# Single transistor IR repeater

I need the IR repeater to pass IR (TV and so on) remote signal to remote devices in some box (pass the IR signal from outside the box). So, I bought a cheap IR repeater on single 2TY transistor, 4838 IR receiver and IR LED. It works just fine doing exactly what I want:

I tried to reproduce the schematic in my project, and I've got this (without power led):

And I assembled it on the breadboard and it does not work. When I use simple ordinary visible light D2 LED, I see it blinking when I use any remote on the sensor. But when I replace it with the IR LED, even from working device I bought or 50mA L-53F3C for example, it does not work with TV etc.

And I don't understand the capacitor C5 capacitance, it actually looks like this: And closer picture: So I wonder, is it capacitor at all? Tried with different capacitors and with no capacitor at all - no success. But I guess it does not matter. Please help, what's wrong and what could be the reason that it does not work?

• R4 on PCB =/= 100$\Omega$ but 10$\Omega$ (Hint: Do use the same components references in your schematic as the are on the PCB) – Huisman May 19 at 20:06
• I see it's 10 and zero zeroes at the end, so it's R10, I actually used it without resistor at all, it's just a schematic mistake - copypasted the previous one and forgot to change the value )) – BbIKTOP May 19 at 20:18
• I suppose it's just a current-limit resistor, and I used 100 mA LED at first and 3v3 VSS, so it shall be 33 Ohm that's why I decided to use it without resistor at all – BbIKTOP May 19 at 20:21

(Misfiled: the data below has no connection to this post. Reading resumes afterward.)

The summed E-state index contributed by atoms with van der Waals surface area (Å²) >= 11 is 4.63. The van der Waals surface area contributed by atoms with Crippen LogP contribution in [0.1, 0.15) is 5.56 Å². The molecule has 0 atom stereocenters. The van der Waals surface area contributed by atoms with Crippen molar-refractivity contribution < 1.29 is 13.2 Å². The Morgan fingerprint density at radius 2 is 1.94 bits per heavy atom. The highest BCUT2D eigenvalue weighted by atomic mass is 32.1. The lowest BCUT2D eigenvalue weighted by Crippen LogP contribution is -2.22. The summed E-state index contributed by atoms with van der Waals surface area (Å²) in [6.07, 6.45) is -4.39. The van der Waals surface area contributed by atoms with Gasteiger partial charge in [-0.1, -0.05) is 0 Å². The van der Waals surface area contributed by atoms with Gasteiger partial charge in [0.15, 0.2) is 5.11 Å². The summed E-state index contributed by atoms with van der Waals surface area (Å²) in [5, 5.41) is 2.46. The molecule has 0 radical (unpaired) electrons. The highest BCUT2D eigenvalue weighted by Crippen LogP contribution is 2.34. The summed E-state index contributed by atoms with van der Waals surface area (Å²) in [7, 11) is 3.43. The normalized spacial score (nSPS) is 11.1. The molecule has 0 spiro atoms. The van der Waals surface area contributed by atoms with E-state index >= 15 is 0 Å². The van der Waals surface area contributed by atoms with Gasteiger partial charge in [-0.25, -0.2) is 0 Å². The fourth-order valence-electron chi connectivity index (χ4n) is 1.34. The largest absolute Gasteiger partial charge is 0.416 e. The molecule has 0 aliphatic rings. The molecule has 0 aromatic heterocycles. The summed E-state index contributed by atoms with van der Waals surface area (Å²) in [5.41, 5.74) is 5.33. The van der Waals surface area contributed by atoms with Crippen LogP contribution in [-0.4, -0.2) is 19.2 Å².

• Q2 in your schematic appears to be upside down. The way you have it doesn't make sense. – JRE May 19 at 22:40
• EC is reversed on Q2 – Sunnyskyguy EE75 May 20 at 4:38

C5 was not installed on the board, what you're seeing is just the drop of glue that was supposed to hold it during soldering. They probably decided the circuit would work without it, so they configured the pick and place machine not to place it, but they didn't bother to modify the configuration of the machine that dispenses the drops of glue.

Now, looking at the schematic, this shouldn't work. The IR signal is modulated: it is not simply a LED blinking on/off for each bit, rather the IR LED blinks at 38kHz for the duration of a "1" bit, and it stays off for a "0" bit. The TSOP receiver demodulates the IR signal and ouptuts bits, not the 38kHz carrier.

If the repeater works, then something on the board is turning the bits back into modulated 38kHz signal. Either the transistor is not a transistor but an IC, or the "LED" that it uses to transmit is not actually a LED but an IR transmitter which will generate 38kHz IR pulses when it is on. Or the TSOP4838 isn't a TSOP4838 but something else that outputs not demodulated signal.

Either way, there's a component in there that isn't what you think it is, that's why your attempt to replicate it fails.

• I thought about it in the same way. I supposed it's just a glue and built it without capacitors, but since it does not work, I supposed it's a kind of capacitor I just know nothing about. I tried to replace the LED in the PCB with another one I bought in local store and it still works. Transistor looks just like a transistor, it's marked as 2TY, so I deceded it's 8550. – BbIKTOP May 19 at 20:14
• And just found the same you wrote about - in the 4838 datasheet it's clearly stated that it outputs demodulated signal. So probably it's really not 4838 (although it looks exactly as it is) - will try to replace it with the one I definitely know it is 4838. Also will try to replace 2TY transistor with another 8550, probably it would make everything clear. Thank you! – BbIKTOP May 19 at 20:14
• By the way, is there any receiver that does not demodulate the signal? Just a kind of IR sensor with amplifier? – BbIKTOP May 19 at 20:16
• I have no idea, but if you got an oscilloscope you can probe the output, see if you find bits or 38kHz pulses... – peufeu May 19 at 20:39
• Sure, you can make a question like "help identify component" and put a picture – peufeu May 20 at 9:56